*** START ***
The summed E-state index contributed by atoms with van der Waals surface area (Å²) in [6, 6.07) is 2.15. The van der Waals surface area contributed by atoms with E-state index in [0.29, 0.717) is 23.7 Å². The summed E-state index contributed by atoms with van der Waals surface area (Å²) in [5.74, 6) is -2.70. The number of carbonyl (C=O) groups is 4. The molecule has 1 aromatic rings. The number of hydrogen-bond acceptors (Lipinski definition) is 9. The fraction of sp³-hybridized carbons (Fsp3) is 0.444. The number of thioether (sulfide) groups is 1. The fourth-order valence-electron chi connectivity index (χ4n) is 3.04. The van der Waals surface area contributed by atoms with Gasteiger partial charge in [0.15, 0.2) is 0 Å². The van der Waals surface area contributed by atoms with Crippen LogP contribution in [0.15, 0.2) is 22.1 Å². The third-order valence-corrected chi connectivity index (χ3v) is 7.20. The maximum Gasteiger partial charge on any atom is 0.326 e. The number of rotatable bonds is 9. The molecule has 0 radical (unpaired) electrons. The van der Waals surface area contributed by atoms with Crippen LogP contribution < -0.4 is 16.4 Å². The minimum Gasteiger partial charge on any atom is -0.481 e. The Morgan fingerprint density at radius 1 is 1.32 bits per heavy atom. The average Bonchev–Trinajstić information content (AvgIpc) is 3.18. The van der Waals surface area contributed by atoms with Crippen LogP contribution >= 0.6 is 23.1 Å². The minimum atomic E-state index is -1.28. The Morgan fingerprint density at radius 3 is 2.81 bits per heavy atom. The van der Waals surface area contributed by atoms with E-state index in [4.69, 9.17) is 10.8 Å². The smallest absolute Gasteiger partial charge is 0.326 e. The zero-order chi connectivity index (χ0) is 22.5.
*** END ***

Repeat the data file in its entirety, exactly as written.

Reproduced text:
The summed E-state index contributed by atoms with van der Waals surface area (Å²) in [6, 6.07) is 2.15. The van der Waals surface area contributed by atoms with E-state index in [0.29, 0.717) is 23.7 Å². The summed E-state index contributed by atoms with van der Waals surface area (Å²) in [5.74, 6) is -2.70. The number of carbonyl (C=O) groups is 4. The molecule has 1 aromatic rings. The number of hydrogen-bond acceptors (Lipinski definition) is 9. The fraction of sp³-hybridized carbons (Fsp3) is 0.444. The number of thioether (sulfide) groups is 1. The fourth-order valence-electron chi connectivity index (χ4n) is 3.04. The van der Waals surface area contributed by atoms with Gasteiger partial charge in [0.15, 0.2) is 0 Å². The van der Waals surface area contributed by atoms with Crippen LogP contribution in [0.15, 0.2) is 22.1 Å². The third-order valence-corrected chi connectivity index (χ3v) is 7.20. The maximum Gasteiger partial charge on any atom is 0.326 e. The number of rotatable bonds is 9. The molecule has 0 radical (unpaired) electrons. The van der Waals surface area contributed by atoms with Crippen LogP contribution < -0.4 is 16.4 Å². The minimum Gasteiger partial charge on any atom is -0.481 e. The Morgan fingerprint density at radius 1 is 1.32 bits per heavy atom. The average Bonchev–Trinajstić information content (AvgIpc) is 3.18. The van der Waals surface area contributed by atoms with Crippen LogP contribution >= 0.6 is 23.1 Å². The minimum atomic E-state index is -1.28. The Morgan fingerprint density at radius 3 is 2.81 bits per heavy atom. The van der Waals surface area contributed by atoms with E-state index in [4.69, 9.17) is 10.8 Å². The smallest absolute Gasteiger partial charge is 0.326 e. The zero-order chi connectivity index (χ0) is 22.5.